However since North Korea’s ballistic missile and nuclear weapons programme is intended to be defensive and is not intended as a means of aggression, there is no cause or justification for the current hysteria and panic about it.  Provided North Korea is left alone there is no danger of an attack by North Korea on anyone.

Since North Korea’s ballistic missile and nuclear weapons programme is defensive, a political settlement of the Korean crisis should in theory also be possible.  I have already discussed the outline of what such a settlement might be.

Given that it is fear of the US which is driving the North Korean ballistic missile and nuclear weapons programme, it is also obvious what the first step to defuse the Korean crisis should be.

This should not be more threats against North Korea, which can only make the crisis worse.  It should be an immediate start of a dialogue between Washington and Pyongyang as proposed by China following upon a suspension of the joint military exercises the US conducts regularly with South Korea.

Since the US would not want to appear to accept the linkage between these exercises and the North Korean nuclear programme that the Chinese and the Russians – because of the US’s own ham-fisted actions – are now making, it should announce their suspension unilaterally, relying on the Chinese and the Russians to ensure that the North Koreans suspend their nuclear tests in response, which they would almost certainly do.

Direct talks between Washington and Pyongyang could then follow, in which case a way might finally be found out of a crisis, which because of thoughtlessness and bombast, first and foremost in Washington, has over many years been driven into a dangerous impasse.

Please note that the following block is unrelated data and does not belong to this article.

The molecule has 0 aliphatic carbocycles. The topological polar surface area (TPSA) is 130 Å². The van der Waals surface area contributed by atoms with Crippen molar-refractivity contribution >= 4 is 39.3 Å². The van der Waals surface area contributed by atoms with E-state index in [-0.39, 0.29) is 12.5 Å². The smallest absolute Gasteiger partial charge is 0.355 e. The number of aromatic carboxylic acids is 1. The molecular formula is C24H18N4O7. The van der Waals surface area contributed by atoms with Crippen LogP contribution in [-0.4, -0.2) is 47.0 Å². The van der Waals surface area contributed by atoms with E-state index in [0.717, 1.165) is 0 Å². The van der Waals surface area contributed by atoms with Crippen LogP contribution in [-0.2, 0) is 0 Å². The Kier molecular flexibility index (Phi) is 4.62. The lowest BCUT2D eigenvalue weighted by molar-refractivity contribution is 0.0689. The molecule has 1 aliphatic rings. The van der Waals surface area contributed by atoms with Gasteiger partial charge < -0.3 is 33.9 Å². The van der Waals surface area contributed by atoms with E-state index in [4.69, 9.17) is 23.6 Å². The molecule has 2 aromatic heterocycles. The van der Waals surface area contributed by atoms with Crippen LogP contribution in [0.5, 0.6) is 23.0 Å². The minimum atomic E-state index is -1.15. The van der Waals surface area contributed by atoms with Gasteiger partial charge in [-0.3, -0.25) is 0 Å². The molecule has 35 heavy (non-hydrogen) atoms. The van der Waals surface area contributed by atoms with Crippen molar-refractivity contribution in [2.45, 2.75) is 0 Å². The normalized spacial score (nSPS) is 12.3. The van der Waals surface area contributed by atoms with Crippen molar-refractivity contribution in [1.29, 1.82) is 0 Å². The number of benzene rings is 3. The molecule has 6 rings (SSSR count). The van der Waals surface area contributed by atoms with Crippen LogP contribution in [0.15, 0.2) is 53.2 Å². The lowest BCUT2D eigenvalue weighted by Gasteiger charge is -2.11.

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Rod Rosenstein resigns from his post before President Trump can fire him

Rosenstein’s comments about secretly recording the President backfire, and resignation may throw the Mueller Russiagate probe into question.

Seraphim Hanisch

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The Washington Times broke the story that Deputy Attorney General Rod Rosenstein resigned from his post. He submitted his resignation to Chief of Staff John Kelly.  At present the breaking story says the following:

Deputy Attorney General Rod Rosenstein is out at the Department of Justice.

Axios reported that Mr. Rosenstein verbally resigned to White House Chief Of Staff John Kelly, but CNN said that he is expecting to be fired.

Sarah Isgur Flores, a Department of Justice spokeswoman, declined to comment on the reports.

Mr. Rosenstein’s departure immediately throws Special Counsel Robert Mueller’s Russian collusion probe into chaos.

Attorney General Jeff Sessions recused himself from the investigation, leaving Mr. Rosenstein in charge.

President Trump mulled firing the No. 2 at the Department of Justice over the weekend.